Use this URL to cite or link to this record in EThOS: https://ethos.bl.uk/OrderDetails.do?uin=uk.bl.ethos.782617
Title: VEGFR1 and VEGFR2 in dementia
Author: Harris, Rachel E.
Awarding Body: University of Bristol
Current Institution: University of Bristol
Date of Award: 2019
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Abstract:
Brain ischaemia is the defining pathological process in vascular dementia (VaD); however, cerebral blood flow is also reduced in Alzheimer's disease (AD) and there is evidence that hypoperfusion contributes to tissue damage. Vascular endothelial growth factor-A (VEGF) is a pro-angiogenic factor expressed in response to tissue hypoxia. VEGF receptor 2 (VEGFR2) mediates the actions of VEGF on endothelial cells leading to angiogenesis. VEGF receptor 1 (VEGFR1) has limited kinase activity and its soluble form (sVEGFR1) acts as a negative regulator of VEGF. VEGF protein is increased in AD, but without a corresponding increase in microvessel density. Aβ1-42 was shown to bind to VEGFR2 and block signalling in vitro providing a possible mechanism for impaired angiogenesis; however, there are no studies of VEGFR1 or VEGFR2 in AD or VaD. This thesis investigates whether altered expression of VEGF receptors might account for the lack of angiogenic response to VEGF in AD. Medial parietal cortex and white matter were dissected from AD, VaD and control brains. VEGFR1 and VEGFR2 mRNA and protein levels were measured and related to VEGF and microvessel density. sVEGFR1 isoforms were identified and measured. Human brain microvascular endothelial cells and pericytes were used to investigate VEGFR in response to hypoxia, Aβ1-40 and Aβ1-42. VEGFR1 was expressed predominantly neuronally and was significantly reduced in AD, though blot analysis on a subset of brains showed an increase in the proportion of sVEGFR1 in AD. VEGFR2 was expressed by neurons, astrocytes and endothelial cells. VEGFR2 level was similar in AD, VaD and control. The finding that elevated VEGF fails to increase microvessel density in AD despite normal VEGFR2 level raises the possibility that VEGFR2 signalling is defective in AD. The increased proportion of sVEGFR1, supported by in vitro findings, may also contribute to reduced angiogenesis observed in advanced AD.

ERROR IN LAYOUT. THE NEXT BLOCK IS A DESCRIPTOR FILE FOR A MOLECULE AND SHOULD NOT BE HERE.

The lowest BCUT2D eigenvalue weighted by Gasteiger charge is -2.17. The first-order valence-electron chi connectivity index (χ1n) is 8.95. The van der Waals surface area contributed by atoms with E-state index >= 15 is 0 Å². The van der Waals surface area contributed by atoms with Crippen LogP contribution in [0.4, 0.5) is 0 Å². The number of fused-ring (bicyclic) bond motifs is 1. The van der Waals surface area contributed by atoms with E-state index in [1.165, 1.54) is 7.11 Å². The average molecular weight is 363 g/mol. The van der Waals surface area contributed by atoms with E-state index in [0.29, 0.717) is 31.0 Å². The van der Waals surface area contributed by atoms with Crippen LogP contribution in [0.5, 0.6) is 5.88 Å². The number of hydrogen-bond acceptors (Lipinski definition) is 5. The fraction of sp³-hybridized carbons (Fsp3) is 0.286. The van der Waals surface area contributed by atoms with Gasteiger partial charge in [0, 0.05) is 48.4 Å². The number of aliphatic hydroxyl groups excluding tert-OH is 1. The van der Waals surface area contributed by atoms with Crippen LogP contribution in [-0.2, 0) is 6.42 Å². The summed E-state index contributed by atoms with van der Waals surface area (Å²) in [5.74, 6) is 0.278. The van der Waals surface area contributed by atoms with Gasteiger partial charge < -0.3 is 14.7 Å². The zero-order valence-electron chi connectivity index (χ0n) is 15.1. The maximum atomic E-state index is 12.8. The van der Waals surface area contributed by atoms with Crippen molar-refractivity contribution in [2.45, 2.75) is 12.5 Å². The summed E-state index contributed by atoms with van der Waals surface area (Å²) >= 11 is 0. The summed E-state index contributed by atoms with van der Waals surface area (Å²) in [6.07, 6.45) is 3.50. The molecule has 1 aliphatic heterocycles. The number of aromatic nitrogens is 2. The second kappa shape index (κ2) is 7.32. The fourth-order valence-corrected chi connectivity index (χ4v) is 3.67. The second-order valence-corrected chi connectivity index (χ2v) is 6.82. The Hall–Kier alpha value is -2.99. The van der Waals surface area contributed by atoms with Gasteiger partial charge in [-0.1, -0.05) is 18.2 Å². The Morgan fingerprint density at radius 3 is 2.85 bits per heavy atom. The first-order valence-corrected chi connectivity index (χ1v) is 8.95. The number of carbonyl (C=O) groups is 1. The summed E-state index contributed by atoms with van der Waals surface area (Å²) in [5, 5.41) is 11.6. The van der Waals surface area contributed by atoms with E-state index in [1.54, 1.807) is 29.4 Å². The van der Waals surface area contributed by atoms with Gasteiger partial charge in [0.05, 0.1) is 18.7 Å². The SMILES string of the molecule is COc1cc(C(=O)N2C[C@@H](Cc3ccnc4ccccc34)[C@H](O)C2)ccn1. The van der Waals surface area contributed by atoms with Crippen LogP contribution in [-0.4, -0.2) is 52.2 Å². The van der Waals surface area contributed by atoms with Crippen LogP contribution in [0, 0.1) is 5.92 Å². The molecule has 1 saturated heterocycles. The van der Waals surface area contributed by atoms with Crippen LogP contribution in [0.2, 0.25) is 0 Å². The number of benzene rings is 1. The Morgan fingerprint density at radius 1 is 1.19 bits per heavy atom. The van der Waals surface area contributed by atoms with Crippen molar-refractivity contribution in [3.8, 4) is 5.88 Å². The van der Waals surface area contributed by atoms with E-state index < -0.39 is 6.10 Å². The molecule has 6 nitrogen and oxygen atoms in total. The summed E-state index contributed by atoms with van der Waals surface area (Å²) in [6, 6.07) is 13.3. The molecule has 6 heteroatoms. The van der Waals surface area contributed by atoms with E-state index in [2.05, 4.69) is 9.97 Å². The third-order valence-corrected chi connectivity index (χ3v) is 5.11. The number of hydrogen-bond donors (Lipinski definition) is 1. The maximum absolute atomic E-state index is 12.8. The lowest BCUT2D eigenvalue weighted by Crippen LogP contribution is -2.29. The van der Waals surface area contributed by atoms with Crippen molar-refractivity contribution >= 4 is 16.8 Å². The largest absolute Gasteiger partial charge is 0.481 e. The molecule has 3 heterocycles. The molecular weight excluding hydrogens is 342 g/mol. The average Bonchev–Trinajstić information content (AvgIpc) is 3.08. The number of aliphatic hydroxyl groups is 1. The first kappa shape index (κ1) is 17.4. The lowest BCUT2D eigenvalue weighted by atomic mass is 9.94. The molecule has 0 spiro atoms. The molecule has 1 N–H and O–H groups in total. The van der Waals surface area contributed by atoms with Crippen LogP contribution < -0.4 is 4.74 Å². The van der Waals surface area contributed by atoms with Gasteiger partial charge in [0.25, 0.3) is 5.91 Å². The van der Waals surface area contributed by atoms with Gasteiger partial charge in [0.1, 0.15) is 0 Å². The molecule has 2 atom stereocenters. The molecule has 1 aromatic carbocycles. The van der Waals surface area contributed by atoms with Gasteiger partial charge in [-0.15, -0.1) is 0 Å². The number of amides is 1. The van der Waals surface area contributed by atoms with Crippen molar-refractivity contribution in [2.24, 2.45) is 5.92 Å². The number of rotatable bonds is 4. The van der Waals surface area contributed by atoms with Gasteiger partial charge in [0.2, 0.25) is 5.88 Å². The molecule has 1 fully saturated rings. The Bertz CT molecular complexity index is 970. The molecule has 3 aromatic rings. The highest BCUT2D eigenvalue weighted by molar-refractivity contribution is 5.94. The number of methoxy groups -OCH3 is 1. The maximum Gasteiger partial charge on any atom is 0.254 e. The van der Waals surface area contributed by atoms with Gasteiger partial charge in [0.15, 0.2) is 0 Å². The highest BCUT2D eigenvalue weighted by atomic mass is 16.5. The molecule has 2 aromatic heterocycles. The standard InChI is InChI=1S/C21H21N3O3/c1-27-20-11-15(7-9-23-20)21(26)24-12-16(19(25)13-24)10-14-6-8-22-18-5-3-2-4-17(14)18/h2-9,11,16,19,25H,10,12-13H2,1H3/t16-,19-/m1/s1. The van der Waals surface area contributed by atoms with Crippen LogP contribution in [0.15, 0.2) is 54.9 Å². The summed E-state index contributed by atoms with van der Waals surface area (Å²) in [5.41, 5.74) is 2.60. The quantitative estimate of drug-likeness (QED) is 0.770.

Supervisor: Love, Seth ; Allen-Birt, Shelley Sponsor: Not available
Qualification Name: Thesis (Ph.D.) Qualification Level: Doctoral
EThOS ID: uk.bl.ethos.782617  DOI: Not available
Keywords: Vascular endothelial growth factor ; VEGF ; Alzheimer's disease ; Vascular dementia ; VEGFR1 ; VEGFR2
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